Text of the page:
New (old) Australopithecus anamensis cranium

The Fall semester here at Vassar kicks off next week, and so of course a new fossil discovery is published this week that threatens to upend my course plans and throw my syllabi into disarray. Haile-Selassie and colleagues report a very well-preserved hominin cranium, from the Woranso-Mille region of Ethiopia and dating to 3.8 million years ago. The new cranium shares features with Australopithecus anamensis, a species previously mainly known through jaws and teeth. The fossil is therefore really important since it puts a face to the species’ name, and it is the oldest relatively complete Australopithecus cranium known. When I showed a picture of the fossil to my wife, who is not a paleoanthropologist, all she said was that it looked like the face of a dog who got stung by a bee.

anamensis bee sting

The new A. anamensis fossil MRD-VP-1 (left), and a dog that lost a fight with a bee. Fossil photo from the Smithsonian‘s coverage.

The big buzz in many news stories about the fossil (for example, Nature, ScienceNews, etc.) is that it rewrites an evolutionary relationship early in human history, with Australopithecus anamensis no longer the ancestor of A. afarensis, but rather the two being contemporaries. That idea is based on a 3.9 million year old frontal bone attributed to A. afarensis from a site called Belohdelie, also in Ethiopia (Asfaw, 1987): basically, the new A. anamensis cranium reveals a hominin with a narrow frontal region of the brain, which lived 100,000 later than A. afarensis with a relatively expanded frontal region:

Screen Shot 2019-08-30 at 8.24.14 AM

Top views of the reconstructed A. anamensis cranium (left), and the Belohdelie frontal (center), and my crappy photoshopped overlay of Belohdelie on A. anamensis (right). Images not to scale.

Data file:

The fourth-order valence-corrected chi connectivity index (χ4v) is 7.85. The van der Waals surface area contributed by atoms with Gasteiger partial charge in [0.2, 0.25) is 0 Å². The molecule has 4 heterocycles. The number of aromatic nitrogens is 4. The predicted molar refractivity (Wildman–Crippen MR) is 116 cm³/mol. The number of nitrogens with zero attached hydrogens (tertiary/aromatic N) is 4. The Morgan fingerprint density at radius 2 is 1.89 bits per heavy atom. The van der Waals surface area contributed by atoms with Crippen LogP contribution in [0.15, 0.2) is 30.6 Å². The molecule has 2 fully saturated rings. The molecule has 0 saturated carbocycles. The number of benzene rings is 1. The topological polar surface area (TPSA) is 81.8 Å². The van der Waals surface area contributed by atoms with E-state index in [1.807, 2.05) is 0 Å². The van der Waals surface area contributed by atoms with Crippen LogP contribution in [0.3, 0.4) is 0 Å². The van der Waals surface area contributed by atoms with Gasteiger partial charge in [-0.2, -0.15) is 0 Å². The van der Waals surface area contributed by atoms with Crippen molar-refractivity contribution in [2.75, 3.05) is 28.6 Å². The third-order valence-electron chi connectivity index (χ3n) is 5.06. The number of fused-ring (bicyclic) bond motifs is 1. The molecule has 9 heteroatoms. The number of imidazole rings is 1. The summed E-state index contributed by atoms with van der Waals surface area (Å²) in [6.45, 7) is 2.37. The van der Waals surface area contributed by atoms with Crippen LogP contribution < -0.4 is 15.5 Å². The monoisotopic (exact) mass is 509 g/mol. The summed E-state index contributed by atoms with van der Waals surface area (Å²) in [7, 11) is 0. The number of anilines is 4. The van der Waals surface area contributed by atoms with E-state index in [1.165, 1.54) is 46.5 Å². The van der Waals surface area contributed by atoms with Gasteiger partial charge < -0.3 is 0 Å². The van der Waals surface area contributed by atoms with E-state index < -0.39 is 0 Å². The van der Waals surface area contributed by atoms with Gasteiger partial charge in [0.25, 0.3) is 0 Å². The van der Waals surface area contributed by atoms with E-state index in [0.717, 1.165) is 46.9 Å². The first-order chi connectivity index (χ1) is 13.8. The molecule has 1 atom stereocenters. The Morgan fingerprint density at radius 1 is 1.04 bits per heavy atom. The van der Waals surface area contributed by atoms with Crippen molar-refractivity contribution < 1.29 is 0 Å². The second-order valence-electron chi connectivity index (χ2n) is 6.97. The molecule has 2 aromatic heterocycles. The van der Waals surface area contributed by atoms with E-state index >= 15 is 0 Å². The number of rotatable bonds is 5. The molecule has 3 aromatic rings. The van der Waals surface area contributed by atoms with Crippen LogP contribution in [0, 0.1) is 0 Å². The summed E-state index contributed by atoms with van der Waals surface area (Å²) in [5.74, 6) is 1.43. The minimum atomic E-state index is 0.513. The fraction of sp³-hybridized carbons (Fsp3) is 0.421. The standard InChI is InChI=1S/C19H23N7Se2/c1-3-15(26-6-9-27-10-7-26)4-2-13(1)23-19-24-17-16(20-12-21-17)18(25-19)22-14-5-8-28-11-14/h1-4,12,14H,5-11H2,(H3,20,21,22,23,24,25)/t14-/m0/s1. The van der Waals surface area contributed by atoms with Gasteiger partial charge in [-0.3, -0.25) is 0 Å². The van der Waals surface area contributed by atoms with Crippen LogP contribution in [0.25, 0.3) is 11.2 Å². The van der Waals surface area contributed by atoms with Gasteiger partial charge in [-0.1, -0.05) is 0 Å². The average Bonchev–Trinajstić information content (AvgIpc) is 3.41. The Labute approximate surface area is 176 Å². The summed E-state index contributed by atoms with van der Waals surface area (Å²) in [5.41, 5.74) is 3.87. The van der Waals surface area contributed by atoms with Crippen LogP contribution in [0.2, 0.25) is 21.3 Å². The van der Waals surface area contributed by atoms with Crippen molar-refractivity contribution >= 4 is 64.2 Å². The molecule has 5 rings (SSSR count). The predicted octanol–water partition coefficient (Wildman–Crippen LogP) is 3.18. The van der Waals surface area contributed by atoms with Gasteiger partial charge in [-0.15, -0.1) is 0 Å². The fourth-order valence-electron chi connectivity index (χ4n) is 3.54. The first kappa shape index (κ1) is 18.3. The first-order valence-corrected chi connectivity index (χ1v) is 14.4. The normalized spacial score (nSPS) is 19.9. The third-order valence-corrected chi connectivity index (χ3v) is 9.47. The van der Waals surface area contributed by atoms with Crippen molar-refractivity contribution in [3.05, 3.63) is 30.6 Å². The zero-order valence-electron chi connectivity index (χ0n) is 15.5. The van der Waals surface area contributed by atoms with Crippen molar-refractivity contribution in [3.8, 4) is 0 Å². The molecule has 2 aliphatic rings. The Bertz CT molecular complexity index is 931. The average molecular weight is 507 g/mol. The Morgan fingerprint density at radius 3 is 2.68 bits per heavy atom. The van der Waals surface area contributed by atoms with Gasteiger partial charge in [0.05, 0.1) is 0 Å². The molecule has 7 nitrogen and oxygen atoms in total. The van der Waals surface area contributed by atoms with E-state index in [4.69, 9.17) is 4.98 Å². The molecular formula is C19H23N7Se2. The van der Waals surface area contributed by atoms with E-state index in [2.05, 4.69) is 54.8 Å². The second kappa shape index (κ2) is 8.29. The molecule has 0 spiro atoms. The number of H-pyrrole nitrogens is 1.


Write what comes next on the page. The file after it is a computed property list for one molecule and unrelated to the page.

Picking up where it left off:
The lede, “human evolutionary tree messier than thought,” is not terribly interesting or compelling since it seems to characterize most fossil discoveries over the past several years. And in this case I don’t know how well supported the argument is, since the trait in question (narrow frontal region of the braincase or “post-orbital constriction”) can vary dramatically within a single species. The image below is from the paper itself—compare the difference in “postorbital constriction index” (left graph) between the new A. anamensis cranium (MRD) and A. afarensis (in blue). Both sets of fossils fall within the range of chimpanzees (P. troglodytes), and note the great range of variation within gorillas (G. gorilla).

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Part of Figure 3 from the paper by Haile-Selassie and colleagues. On the top is a view from above of fossil humans: Sahelanthropus tchadensis, Ardipithecus ramidus, the new A. anamensis, A. afarensis, and A. africanus. Below the graphs show how species differ in narrowing of the frontal (left) and length of the skull (right).

What I find most interesting about the new find is the great front-to-back length of the cranium—check out how long and narrow the brain-case is of the fossil compared with the later hominins to the right. This is an interesting similarity with the much earlier (6 million years ago) Sahelanthropus tchadensis, which is the left-most fossil in the figure. It makes me really curious to see the brain endocast of A. anamensis and the Sahelanthropus cranium—what was brain shape like for these ancient animals, and what does that mean for the earliest stages of human brain evolution? The Sahelanthropus endocast was presented at a conference six years ago but remains unpublished. Haile-Selassie and colleagues report that they made a virtual reconstruction of the A. anamensis endocast, so hopefully we’ll get to pick its brain soon.



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